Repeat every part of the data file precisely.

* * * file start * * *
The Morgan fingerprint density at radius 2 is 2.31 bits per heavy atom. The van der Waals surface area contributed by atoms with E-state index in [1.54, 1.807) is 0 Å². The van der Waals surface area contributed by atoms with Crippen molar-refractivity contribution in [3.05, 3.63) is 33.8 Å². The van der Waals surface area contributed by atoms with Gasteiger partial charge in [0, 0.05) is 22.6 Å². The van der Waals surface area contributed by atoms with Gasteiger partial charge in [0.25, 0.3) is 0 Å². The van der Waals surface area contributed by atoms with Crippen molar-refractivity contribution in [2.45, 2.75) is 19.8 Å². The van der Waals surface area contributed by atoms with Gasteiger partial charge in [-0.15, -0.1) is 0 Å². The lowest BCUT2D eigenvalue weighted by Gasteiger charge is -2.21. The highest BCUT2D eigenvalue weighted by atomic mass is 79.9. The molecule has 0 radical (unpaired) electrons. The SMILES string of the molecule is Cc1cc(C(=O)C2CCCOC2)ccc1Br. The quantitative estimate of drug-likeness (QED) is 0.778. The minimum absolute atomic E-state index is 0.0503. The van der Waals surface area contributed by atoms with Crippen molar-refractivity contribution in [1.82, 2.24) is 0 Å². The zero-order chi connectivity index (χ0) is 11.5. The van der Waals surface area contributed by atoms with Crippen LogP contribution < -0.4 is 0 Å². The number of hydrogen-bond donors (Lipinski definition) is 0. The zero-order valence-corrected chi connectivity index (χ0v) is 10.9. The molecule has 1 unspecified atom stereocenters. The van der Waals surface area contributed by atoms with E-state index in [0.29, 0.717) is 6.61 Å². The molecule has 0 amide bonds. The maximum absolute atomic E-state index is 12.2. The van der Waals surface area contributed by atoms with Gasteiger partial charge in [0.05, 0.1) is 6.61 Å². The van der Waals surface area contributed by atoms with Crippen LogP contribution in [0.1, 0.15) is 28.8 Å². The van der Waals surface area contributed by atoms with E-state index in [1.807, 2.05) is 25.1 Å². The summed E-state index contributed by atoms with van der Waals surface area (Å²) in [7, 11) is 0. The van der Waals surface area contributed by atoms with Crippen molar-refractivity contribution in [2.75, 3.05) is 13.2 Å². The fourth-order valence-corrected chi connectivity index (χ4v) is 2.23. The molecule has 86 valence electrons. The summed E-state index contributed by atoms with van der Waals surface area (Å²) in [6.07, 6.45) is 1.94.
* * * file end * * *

The Morgan fingerprint density at radius 2 is 2.31 bits per heavy atom. The van der Waals surface area contributed by atoms with E-state index in [1.54, 1.807) is 0 Å². The van der Waals surface area contributed by atoms with Crippen molar-refractivity contribution in [3.05, 3.63) is 33.8 Å². The van der Waals surface area contributed by atoms with Gasteiger partial charge in [0, 0.05) is 22.6 Å². The van der Waals surface area contributed by atoms with Gasteiger partial charge in [0.25, 0.3) is 0 Å². The van der Waals surface area contributed by atoms with Crippen molar-refractivity contribution in [2.45, 2.75) is 19.8 Å². The van der Waals surface area contributed by atoms with Gasteiger partial charge in [-0.15, -0.1) is 0 Å². The lowest BCUT2D eigenvalue weighted by Gasteiger charge is -2.21. The highest BCUT2D eigenvalue weighted by atomic mass is 79.9. The molecule has 0 radical (unpaired) electrons. The SMILES string of the molecule is Cc1cc(C(=O)C2CCCOC2)ccc1Br. The quantitative estimate of drug-likeness (QED) is 0.778. The minimum absolute atomic E-state index is 0.0503. The van der Waals surface area contributed by atoms with Crippen molar-refractivity contribution in [1.82, 2.24) is 0 Å². The zero-order chi connectivity index (χ0) is 11.5. The van der Waals surface area contributed by atoms with Crippen LogP contribution < -0.4 is 0 Å². The number of hydrogen-bond donors (Lipinski definition) is 0. The zero-order valence-corrected chi connectivity index (χ0v) is 10.9. The molecule has 1 unspecified atom stereocenters. The van der Waals surface area contributed by atoms with E-state index in [0.29, 0.717) is 6.61 Å². The molecule has 0 amide bonds. The maximum absolute atomic E-state index is 12.2. The van der Waals surface area contributed by atoms with Gasteiger partial charge in [0.05, 0.1) is 6.61 Å². The van der Waals surface area contributed by atoms with Crippen LogP contribution in [0.1, 0.15) is 28.8 Å². The van der Waals surface area contributed by atoms with E-state index in [1.807, 2.05) is 25.1 Å². The summed E-state index contributed by atoms with van der Waals surface area (Å²) in [7, 11) is 0. The van der Waals surface area contributed by atoms with Crippen molar-refractivity contribution in [2.75, 3.05) is 13.2 Å². The fourth-order valence-corrected chi connectivity index (χ4v) is 2.23. The molecule has 86 valence electrons. The summed E-state index contributed by atoms with van der Waals surface area (Å²) in [6.07, 6.45) is 1.94.